Graduate Student Spotlight: Savanna Smith

Savanna Smith

Savanna Smith is a fourth-year Ph.D. candidate with a concentration in environmental engineering. Her research looks at how and why microbial communities form the way they do in engineered bioreactors. She grew up in Kealakekua, Hawaii, and Rockport, Texas, and is advised by Glenn E. and Phyllis J. Futrell Distinguished Professor #2 and Alumni Distinguished Undergraduate Professor Francis de los Reyes III. Smith is involved with NC Safewater, a student group associated with NC One Water and the national American Water Works Association and Water Environment Federation groups.


What influenced you to go into engineering?

SMITH (S): I really enjoyed math and science growing up. The only career with math that I really knew about was accounting until my high school math teacher mentioned that I should look into engineering. It was right around the same time I watched a documentary about water desalination, and I was mesmerized with the idea of making clean water. I love getting to solve real-world problems for the public using science and math.


What problem(s) are you trying to solve? Why was NC State / CCEE a good fit for you?

S: The big problem I’m trying to solve is to clean poop water better, for everyone. CCEE is a great fit for me for many reasons. First, I love the problems I get to work on here and the people that I work with. I’ve learned so much from the faculty and my peers here. Our department culture is unmatched: Professors clearly enjoy working together, graduate students are friendly and always willing to help each other out, and professors treat graduate students as future peers and collaborators.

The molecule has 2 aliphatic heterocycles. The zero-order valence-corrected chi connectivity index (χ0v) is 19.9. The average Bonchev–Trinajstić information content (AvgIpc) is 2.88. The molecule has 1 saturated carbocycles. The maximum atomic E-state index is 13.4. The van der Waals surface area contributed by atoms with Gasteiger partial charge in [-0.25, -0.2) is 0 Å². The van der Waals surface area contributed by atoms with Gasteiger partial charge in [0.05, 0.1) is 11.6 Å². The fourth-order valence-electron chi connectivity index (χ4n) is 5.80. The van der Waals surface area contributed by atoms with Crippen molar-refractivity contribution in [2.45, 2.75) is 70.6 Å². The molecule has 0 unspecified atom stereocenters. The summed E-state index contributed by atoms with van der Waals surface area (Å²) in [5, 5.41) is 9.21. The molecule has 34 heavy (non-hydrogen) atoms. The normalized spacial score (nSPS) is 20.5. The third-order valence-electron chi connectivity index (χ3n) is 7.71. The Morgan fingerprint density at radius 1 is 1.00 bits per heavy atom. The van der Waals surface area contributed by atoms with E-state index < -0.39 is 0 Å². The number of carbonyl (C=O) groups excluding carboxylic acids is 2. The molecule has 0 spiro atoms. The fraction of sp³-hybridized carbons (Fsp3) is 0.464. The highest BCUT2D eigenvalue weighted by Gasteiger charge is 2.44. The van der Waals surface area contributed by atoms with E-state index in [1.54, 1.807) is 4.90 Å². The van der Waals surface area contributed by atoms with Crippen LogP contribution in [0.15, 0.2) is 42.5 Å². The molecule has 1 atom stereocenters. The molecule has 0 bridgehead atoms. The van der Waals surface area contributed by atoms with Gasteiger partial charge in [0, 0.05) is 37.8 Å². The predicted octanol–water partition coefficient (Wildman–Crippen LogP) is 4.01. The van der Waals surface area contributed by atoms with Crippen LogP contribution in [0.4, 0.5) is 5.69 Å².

Where did your passion for this particular focus come from?

S: Growing up in Hawaii, there was a big focus culturally on environmental sustainability and protecting the land and water we use. This focus — plus growing up in the middle of the Pacific Ocean and then later living on the Gulf Coast in Texas — gave me a really strong care for our water. Biology can seem like magic sometimes, so it’s really rewarding to get to be a poop water magician.


Where do you see yourself in five years?

S: I see myself continuing to work at the intersection of microbiology and sanitation. I’m not sure what path I want to take yet. I could see myself as either a teaching professor or in a research position at a national lab or at a water/ wastewater biotechnology company.